When: March 12-15, 2018
Where: NCEAS, Santa Barbara, CA

Workshop description:

This workshop is recommended for early to mid-career and senior scientists with interest in applying technical skills to collaborative research questions and committed to subsequently sharing what they learn. Participants will learn how to structure and combine heterogeneous data sets relevant to coral reef scientists in a collaborative way. Topics covered on days 1 and 2 of the workshop will cover reproducible workflows using R/RStudio and RMarkdown, collaborative coding with GitHub, strategies for team research, data modeling and data wrangling, and advanced data integration and visualization tools. Participants will also spend 2 days working in small teams to integrate various coral reef datasets to practice the skills learned and develop workflows for data tidying and integration.

The workshop is limited to 20 participants. We encourage you to apply via this form. Workshop costs will be covered with support from NSF EarthCubeCRESCYNT RCN. We anticipate widely sharing workshop outcomes, including workflows and recommendations. Anticipate some significant pre-workshop prep effort.

Related posts: Learning to Love R More and R Resources for Visualization

UPDATE: HERE IS THE AGENDA FOR THE WORKSHOP, WITH TRAINING LINKS.

>>>Go to the blog Masterpost or the CRESCYNT website or NSF EarthCube.<<<

CRESCYNT Data Science For Coral Reefs Workshop 2 – Data Integration and Team Science

CRESCYNT Data Science for Coral Reefs Workshop 1 – Data Rescue

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We’re extremely pleased to be able to offer two workshops in March 2018 at NCEAS. The first is CRESCYNT Data Science for Coral Reefs Workshop 1: Data Rescue. Apply here.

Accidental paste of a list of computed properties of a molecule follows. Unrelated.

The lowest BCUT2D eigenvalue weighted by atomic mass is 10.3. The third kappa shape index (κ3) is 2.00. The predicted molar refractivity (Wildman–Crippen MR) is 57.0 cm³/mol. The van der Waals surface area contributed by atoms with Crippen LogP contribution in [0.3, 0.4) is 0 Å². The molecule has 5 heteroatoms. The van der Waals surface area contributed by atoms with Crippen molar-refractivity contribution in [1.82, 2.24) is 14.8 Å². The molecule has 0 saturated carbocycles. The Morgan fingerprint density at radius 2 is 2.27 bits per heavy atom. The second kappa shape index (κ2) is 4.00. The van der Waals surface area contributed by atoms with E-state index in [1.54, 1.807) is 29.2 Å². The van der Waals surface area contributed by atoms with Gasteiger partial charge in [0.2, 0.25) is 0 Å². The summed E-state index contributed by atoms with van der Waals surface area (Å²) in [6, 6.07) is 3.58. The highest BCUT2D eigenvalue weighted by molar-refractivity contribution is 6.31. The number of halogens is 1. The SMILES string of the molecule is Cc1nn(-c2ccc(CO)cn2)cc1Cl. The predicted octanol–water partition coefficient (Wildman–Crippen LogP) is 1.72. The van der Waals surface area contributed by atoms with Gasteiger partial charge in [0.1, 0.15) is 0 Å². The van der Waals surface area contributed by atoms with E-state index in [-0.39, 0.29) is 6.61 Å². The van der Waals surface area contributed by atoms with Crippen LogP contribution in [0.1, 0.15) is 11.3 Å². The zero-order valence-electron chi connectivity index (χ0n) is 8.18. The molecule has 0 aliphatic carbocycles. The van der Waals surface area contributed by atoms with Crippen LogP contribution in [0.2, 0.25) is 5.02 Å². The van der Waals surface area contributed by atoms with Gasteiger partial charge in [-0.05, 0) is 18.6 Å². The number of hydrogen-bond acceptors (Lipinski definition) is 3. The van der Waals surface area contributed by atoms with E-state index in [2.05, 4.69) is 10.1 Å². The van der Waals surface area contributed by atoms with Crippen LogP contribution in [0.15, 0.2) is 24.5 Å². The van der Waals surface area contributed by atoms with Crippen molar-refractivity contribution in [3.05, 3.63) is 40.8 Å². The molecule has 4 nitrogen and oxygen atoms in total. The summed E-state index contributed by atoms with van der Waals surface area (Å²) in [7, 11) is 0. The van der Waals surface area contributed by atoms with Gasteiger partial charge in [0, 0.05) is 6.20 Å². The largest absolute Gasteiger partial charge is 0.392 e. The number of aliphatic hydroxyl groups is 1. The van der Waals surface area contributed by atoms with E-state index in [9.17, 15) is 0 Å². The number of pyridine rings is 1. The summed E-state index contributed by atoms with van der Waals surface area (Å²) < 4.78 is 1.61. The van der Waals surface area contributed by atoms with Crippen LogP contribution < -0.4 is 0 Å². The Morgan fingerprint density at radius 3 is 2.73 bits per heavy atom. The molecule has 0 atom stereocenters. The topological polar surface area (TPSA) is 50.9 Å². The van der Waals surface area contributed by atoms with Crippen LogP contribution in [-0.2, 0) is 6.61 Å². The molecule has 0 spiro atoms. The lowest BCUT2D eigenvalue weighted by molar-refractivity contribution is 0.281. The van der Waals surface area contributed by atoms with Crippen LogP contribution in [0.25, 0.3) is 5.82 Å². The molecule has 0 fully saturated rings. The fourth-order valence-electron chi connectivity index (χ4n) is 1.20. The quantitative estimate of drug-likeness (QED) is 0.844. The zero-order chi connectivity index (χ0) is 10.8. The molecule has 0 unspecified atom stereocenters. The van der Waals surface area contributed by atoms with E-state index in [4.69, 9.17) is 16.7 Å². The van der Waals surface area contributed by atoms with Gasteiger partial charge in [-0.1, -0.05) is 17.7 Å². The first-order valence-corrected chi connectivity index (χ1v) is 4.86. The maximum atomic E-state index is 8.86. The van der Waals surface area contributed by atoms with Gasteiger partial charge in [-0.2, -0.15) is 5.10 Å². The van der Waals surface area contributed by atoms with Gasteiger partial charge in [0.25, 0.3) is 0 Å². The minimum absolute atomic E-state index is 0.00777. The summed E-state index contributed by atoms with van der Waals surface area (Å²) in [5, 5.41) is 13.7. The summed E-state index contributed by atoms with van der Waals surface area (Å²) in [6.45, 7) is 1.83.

When: March 7-10, 2018
Where: NCEAS, Santa Barbara, California, USA

Workshop description:

Recommended for senior scientists with rich “dark” data on coral reefs that needs to be harvested and made accessible in an open repository. Students or staff working with senior scientists are also encouraged to apply. Topics covered on days 1 and 2 of the workshop will cover the basic principles of data archiving and data repositories, including Darwin Core and EML metadata formats, how to write good metadata, how to archive data on the KNB data repository and elsewhere, data preservation workflow and best practices, and how to improve data discoverability and reusability. Additionally, participants will spend approximately 2 days working in pairs to archive their own data using these principles, so applying with a team member from your research group is highly recommended.

The workshop is limited to 20 participants. We encourage you to apply via this form. Workshop costs will be covered with support from NSF EarthCubeCRESCYNT RCN. Participants will publish data during the workshop process, and we anticipate widely sharing workshop outcomes, including workflows and recommendations. Because coral reef science embodies a wide range of data types (spreadsheets, images, videos, field notes, large ‘omics text files, etc.), anticipate some significant pre-workshop prep effort.

Related post: CRESCYNT Toolbox – Estate Planning for Your Data

UPDATE: HERE IS THE AGENDA FOR THE WORKSHOP, WITH TRAINING LINKS.

>>>Go to the blog Masterpost or the CRESCYNT website or NSF EarthCube.<<<

CRESCYNT Data Science for Coral Reefs Workshop 1 – Data Rescue

CRESCYNT Toolbox – Discovery of Online Datasets

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Data discovery at cinergi.sdsc.edu

Announcing recent progress for data discovery in support of coral reef research!

Take advantage of this valuable community resource: a data discovery search engine with a special nose for locating coral reef research data sources: cinergi.sdsc.edu.

A major way CRESCYNT has made progress is by serving as a collective coral reef use case for EarthCube groups that are building great new software tools. One of those is a project called CINERGI. It registers resources – especially online repositories and individual online datasets, plus documents and software tools – and then enriches the descriptors to make the resources more searchable. The datasets themselves stay in place: a record of the dataset’s location and description are registered and augmented for better find and filter. Registered datasets and other resources, of course, keep whatever access and use license their authors have given them.